Molecular imaging of cell death, namely autophagy, necrosis, and apoptosis, relies on intravenously injectable contrast agents to target specific biological states and provide sensitive readout. The ability to image cell death processes noninvasively in vivo allows the kinetics to be studied during disease progression and regression. Autophagy is a conserved catabolic process where cells recycle part of the cytoplasm during stress. Interestingly, autophagy can exert both detrimental and protective pathophysiological impacts. We demonstrated for the first time probe-based imaging of autophagy in a beating mouse heart. In mouse hearts with ischemia-reperfusion injury (IR), autophagy induction by Rapamycin (RAP) was visualized and quantified (Figure 1).
Figure 1. Visualizing in vivo cardiac autophagy. (A-D) 3D tomographic fluorescence imaging with an autophagy-sensitive probe in Rapamycin (RAP) treated, ischemia-reperfusion (IR) injured mouse heart. Probe activation is localized to the anterior lateral wall of the heart, consistent with the site of ischemic injury. Fluorescence signal was fused with Computed Tomography (CT) for anatomical coregistration and accurate volumetric quantification (E). n=7 in each cohort, Student’s t-test.
Autophagy imaging probe targets the expanded lysosomal compartment during autophagosome degradation. The probe is specifically activated by lysosomal protease, cathepsin. Autophagy probe uptake mechanism is further elucidated in cell culture (Figure 2). Probe activation following autophagy induction is two-fold: the increased cathepsin activity, the augmented endocytosis of the immediate extracellular space and the subsequent targeting to lysosomes. We hypothesize that bioconjugation chemistry strategies can be applied to engineer second-generation autophagy sensing probes with enhanced cathepsin sensitivity, endocytosis, and lysosomal targeting while preserving specificity.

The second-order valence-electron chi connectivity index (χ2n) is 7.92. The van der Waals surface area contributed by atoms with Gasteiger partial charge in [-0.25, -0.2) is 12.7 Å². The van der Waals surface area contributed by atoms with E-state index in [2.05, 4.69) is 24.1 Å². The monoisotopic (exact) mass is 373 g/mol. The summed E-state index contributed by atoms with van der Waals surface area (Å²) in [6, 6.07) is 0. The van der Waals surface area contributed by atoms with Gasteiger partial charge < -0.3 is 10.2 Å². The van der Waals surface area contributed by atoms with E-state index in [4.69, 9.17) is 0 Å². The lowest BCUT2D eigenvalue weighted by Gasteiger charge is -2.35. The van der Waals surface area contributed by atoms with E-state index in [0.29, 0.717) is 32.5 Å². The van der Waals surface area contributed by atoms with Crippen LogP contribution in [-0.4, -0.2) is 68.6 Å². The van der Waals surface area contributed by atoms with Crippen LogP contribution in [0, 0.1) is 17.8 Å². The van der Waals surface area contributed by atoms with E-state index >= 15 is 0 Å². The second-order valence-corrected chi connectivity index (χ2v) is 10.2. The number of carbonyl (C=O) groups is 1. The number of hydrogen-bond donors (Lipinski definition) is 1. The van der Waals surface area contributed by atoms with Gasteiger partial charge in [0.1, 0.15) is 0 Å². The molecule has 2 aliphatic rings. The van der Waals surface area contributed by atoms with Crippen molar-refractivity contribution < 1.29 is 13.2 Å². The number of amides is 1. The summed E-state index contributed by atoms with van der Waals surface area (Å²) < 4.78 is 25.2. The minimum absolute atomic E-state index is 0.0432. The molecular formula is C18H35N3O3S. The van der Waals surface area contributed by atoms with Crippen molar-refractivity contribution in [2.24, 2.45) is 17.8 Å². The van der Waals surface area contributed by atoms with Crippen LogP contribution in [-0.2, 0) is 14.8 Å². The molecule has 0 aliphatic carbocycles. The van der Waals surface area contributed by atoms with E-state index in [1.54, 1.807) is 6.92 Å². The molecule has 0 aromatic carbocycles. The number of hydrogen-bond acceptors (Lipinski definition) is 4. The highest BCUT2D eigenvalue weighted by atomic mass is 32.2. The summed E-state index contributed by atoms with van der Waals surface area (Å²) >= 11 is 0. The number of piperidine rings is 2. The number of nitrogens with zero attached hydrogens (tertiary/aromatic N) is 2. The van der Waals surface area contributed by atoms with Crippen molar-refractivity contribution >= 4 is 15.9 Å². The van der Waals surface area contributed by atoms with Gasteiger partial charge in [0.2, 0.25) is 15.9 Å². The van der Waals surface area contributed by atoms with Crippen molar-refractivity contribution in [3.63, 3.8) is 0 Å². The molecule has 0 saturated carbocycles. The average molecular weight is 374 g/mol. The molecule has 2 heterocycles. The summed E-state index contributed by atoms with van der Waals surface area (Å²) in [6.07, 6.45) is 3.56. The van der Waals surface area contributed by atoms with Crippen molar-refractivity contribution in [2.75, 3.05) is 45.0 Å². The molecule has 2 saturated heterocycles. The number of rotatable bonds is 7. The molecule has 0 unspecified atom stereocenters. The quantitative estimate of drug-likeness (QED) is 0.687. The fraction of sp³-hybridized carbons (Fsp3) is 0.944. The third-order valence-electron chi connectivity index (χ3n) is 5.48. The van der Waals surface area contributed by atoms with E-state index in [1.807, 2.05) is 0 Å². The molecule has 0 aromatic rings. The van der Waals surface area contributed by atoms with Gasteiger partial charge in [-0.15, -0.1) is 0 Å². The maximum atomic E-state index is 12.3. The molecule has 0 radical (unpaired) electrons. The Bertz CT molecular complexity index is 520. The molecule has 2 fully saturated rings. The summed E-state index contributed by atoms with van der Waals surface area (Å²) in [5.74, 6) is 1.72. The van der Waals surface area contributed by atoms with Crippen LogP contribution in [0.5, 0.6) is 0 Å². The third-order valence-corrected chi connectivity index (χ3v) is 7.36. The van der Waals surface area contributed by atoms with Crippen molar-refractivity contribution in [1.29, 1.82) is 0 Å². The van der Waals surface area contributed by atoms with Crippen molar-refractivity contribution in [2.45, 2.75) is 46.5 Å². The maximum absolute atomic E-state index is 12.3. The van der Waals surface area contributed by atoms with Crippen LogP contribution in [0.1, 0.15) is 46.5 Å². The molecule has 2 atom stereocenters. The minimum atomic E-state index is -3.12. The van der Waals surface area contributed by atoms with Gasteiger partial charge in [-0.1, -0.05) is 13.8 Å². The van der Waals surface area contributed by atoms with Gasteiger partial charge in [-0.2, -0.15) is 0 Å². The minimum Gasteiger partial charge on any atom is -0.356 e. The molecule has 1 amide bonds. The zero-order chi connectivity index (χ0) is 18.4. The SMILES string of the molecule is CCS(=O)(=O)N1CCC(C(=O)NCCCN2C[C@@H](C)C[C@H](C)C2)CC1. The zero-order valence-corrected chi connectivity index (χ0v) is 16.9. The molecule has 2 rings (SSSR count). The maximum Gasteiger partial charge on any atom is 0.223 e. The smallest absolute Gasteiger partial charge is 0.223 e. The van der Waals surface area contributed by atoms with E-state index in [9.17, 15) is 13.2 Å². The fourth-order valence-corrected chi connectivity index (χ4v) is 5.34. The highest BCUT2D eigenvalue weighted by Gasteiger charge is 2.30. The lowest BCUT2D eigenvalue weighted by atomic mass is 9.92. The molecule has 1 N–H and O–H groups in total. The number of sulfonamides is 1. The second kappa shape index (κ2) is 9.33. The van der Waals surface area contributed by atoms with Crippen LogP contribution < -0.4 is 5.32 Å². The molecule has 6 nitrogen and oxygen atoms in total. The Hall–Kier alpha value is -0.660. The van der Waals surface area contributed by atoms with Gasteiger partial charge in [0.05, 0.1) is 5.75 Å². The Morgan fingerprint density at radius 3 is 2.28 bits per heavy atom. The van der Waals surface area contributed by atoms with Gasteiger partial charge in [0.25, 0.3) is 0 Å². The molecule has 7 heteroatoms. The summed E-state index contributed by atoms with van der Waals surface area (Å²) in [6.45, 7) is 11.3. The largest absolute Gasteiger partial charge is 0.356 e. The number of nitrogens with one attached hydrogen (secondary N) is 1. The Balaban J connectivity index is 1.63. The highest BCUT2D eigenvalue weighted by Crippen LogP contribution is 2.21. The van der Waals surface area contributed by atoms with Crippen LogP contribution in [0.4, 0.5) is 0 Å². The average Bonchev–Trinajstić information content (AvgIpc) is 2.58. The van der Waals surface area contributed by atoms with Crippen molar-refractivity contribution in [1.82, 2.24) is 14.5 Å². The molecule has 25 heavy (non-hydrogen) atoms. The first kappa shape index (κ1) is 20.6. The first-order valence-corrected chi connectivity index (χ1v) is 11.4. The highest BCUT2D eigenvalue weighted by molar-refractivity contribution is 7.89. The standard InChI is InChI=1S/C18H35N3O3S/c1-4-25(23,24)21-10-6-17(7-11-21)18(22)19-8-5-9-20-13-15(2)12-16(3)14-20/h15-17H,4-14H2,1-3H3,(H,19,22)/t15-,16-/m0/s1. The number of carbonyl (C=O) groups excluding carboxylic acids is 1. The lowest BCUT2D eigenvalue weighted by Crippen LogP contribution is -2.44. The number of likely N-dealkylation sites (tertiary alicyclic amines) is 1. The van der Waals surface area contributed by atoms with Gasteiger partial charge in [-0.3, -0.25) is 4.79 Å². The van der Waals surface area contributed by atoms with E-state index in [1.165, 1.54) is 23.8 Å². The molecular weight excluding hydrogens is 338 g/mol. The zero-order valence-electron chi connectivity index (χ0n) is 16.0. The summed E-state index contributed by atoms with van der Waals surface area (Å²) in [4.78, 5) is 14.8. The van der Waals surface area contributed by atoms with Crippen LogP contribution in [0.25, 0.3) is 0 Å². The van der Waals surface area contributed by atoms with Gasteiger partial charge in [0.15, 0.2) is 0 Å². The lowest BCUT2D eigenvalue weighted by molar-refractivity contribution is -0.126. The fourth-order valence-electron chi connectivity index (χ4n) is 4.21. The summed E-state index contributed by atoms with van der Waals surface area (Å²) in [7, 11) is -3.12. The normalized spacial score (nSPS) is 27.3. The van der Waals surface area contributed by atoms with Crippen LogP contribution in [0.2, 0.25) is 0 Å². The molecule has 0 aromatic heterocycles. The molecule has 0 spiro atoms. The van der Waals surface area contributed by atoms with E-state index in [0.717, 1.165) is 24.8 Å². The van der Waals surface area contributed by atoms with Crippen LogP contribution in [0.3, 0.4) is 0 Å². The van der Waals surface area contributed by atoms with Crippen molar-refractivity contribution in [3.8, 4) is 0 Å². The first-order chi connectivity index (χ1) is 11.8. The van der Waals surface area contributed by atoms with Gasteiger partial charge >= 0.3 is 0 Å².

Figure 2. Activation mechanisms of autophagy-sensing probe. RAP induces autophagy, increasing both cathepsin activity (A) and endocytosis (B). Endocytosed fluorescent nanoparticle (FER-680) is trafficked to the lysosomes, evident by colocalization with lysosomal marker (LTR=lysotracker) in a single cell (C). *p<0.05, ANOVA, triplicates.
Theranostics are imaging agents with dual therapeutic and diagnostic capabilities. Developing theranostics would allow us to see disease processes non-invasively in the body, simultaneously apply therapeutics at the site of injury, and yield real-time readout of response to treatment. An example of theranostic nanoprobe is a biocompatible polymer construct engineered with nucleic acid chelating fluorochromes. The probe targets nucleic acids released during cell rupture to facilitate imaging of cardiomyocyte necrosis (Figure 3).
Figure 3. Necrosis-sensing optical nanoprobe. (A) Synthesis of the active (Dex-TO) and control (Dex-Cy5.5) probes. (B) Multivalent Dex-TO fluorescence increases robustly with DNA. (C) Dex-TO is excluded from healthy cells, and specifically taken up by necrotic cells. (D) In infarcted mouse heart slices, Dex-TO fluorescence correlates with TTC staining of tissue necrosis. No correlation is seen with control Dex-Cy5.5. (E) Receiver Operating Characteristics of Dex-TO (Area Under the Curve=0.88, n=7 mice).
Extracellular nucleic acids are robust proinflammatory molecules that elicit immune cell infiltration. Theranostic nanoprobe developed has nanomolar affinity for mammalian and bacterial nucleic acids, and attenuates the production of inflammatory cytokines from activated macrophages exposed to DNA and RNA (Figure 4). In mice treated with the nanoprobe, inflammation was reduced at 24 hours after myocardial ischemia-reperfusion injury, leading to improved cardiac healing on day 7. Biocompatible polymer platform further allows pharmacokinetics to be optimized to enhance diagnostic and therapeutic efficacies.
Figure 4. Schematics of extracellular nucleic acid chelating nanoprobe to exert anti-inflammatory effects.